Columbia University

Technology Ventures

Dynamic brace improves spine treatment for scoliosis

Technology #cu14307

Scoliosis is a medical condition where a person’s spine has an abnormal curve, resulting in difficulty of movement and pain. Occurring most often during the growth spurt just before puberty, an afflicted child’s spine can adopt a “C” or “S” curve that may get more severe over time. Current methods for treating scoliosis include surgery, casting, and bracing. Bracing is typically used when growth is still occurring and attempts to curb movement of the spine so that surgery is not necessary. The braces used today are variations of individually-fitted devices that are limited by their rigid nature. This technology introduces a dynamic brace that has force sensors and motorized structures to adapt to the user. The brace consists of 3 or 4 concentric rings connected either by mechanically driven pistons or a cable assembly. Data from pressure sensors located around the rings are sent to a small, portable computer which determines the force necessary to correct the spine. This self-adjusting brace may provide better treatment options with potentially minimal side effects for scoliosis patients.

Force sensors and flexible brace design help facilitate proper spine alignment

The design principle behind current spine braces is to provide pressure against specific areas of the torso to align the spine and promote normal growth in scoliosis patients. Since puberty is the most effective time to start using the brace, current fitted, non-adjustable braces have to be remade for individuals as they outgrow each personalized device. The rigid, plastic braces wrap around most of the torso, restricting daily activities and causing localized pain or skin irritation. Furthermore, the passive forces of these braces don’t provide perfect spine correction as the spine changes over time. This technology is an active brace with a flexible design that would not require the patient to get a new device during growth. The communication systems in this brace would restrict movement in directions to treat scoliosis, but allow movement for daily activities. Meanwhile, the less intrusive design of the brace may fit more comfortably on the patient. The force sensors on the brace may also provide real-time data to map patient progress over time for personalized treatments as well as clinical studies. Thus, this dynamic brace offers numerous advantages over currently used braces in the treatment of scoliosis.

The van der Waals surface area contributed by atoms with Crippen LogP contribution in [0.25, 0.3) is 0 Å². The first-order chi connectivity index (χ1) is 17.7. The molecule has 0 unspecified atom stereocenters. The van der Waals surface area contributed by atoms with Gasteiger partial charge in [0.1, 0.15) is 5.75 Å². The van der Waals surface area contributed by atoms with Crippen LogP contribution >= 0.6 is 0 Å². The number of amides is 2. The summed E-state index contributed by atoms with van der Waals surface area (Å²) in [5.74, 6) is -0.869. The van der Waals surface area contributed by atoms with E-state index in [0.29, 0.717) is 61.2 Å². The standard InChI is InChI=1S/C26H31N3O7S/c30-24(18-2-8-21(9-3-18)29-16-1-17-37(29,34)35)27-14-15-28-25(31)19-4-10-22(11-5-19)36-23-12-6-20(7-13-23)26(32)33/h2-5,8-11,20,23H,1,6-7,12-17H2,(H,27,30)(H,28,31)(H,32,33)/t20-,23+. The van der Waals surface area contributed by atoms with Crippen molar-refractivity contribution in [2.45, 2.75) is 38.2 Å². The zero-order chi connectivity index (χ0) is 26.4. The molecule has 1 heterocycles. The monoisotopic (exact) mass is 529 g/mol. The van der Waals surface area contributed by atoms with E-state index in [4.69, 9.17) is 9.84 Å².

Schematic and mathematical models for this dynamic brace has been designed and tested. A proof of concept model of this technology with a 3-ring brace structure has been constructed and tested for the degrees-of-freedom allowed and movement of the brace.

Lead Inventor:

Sunil K. Agrawal, Ph.D..


  • Advanced brace to treat spine curvature from scoliosis, kyphosis, or lordosis in adolescents
  • Recovery for post-spine surgery patients
  • Could be adapted for similar effects on different bones of the body after surgery
  • Mapping patient progress for personalized treatment
  • Motion tracking of spine for clinical studies on scoliosis
  • Lumbar/spine support for heavy manual labor (movers, construction workers, etc.)


  • Flexible design that allows movement for daily activities
  • Lower-profile design is less intrusive and more comfortable
  • Better real-time spine correction that is recalculated as the spine changes
  • Sensors provide an extra dimension of data for monitoring of spine condition

Patent information:

Patent Pending (WO/2015/164814)

Tech Ventures Reference: IR CU14307

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